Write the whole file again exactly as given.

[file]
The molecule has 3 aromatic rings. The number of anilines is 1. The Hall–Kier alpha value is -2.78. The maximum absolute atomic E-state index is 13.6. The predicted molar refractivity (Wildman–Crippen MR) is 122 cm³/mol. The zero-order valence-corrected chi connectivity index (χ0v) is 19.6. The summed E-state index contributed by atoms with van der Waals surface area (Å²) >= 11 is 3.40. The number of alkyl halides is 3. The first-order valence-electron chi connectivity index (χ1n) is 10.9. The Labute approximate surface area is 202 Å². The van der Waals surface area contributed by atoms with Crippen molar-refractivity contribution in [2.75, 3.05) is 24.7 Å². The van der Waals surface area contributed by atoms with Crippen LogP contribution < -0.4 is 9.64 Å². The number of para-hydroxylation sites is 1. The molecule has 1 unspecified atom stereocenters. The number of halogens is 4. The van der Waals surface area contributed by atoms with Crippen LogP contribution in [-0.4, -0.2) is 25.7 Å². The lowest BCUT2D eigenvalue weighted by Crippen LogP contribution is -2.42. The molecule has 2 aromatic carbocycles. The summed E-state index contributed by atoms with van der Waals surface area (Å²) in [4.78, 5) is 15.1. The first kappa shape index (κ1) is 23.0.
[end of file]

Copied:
The molecule has 3 aromatic rings. The number of anilines is 1. The Hall–Kier alpha value is -2.78. The maximum absolute atomic E-state index is 13.6. The predicted molar refractivity (Wildman–Crippen MR) is 122 cm³/mol. The zero-order valence-corrected chi connectivity index (χ0v) is 19.6. The summed E-state index contributed by atoms with van der Waals surface area (Å²) >= 11 is 3.40. The number of alkyl halides is 3. The first-order valence-electron chi connectivity index (χ1n) is 10.9. The Labute approximate surface area is 202 Å². The van der Waals surface area contributed by atoms with Crippen molar-refractivity contribution in [2.75, 3.05) is 24.7 Å². The van der Waals surface area contributed by atoms with Crippen LogP contribution < -0.4 is 9.64 Å². The number of para-hydroxylation sites is 1. The molecule has 1 unspecified atom stereocenters. The number of halogens is 4. The van der Waals surface area contributed by atoms with Crippen LogP contribution in [-0.4, -0.2) is 25.7 Å². The lowest BCUT2D eigenvalue weighted by Crippen LogP contribution is -2.42. The molecule has 2 aromatic carbocycles. The summed E-state index contributed by atoms with van der Waals surface area (Å²) in [4.78, 5) is 15.1. The first kappa shape index (κ1) is 23.0.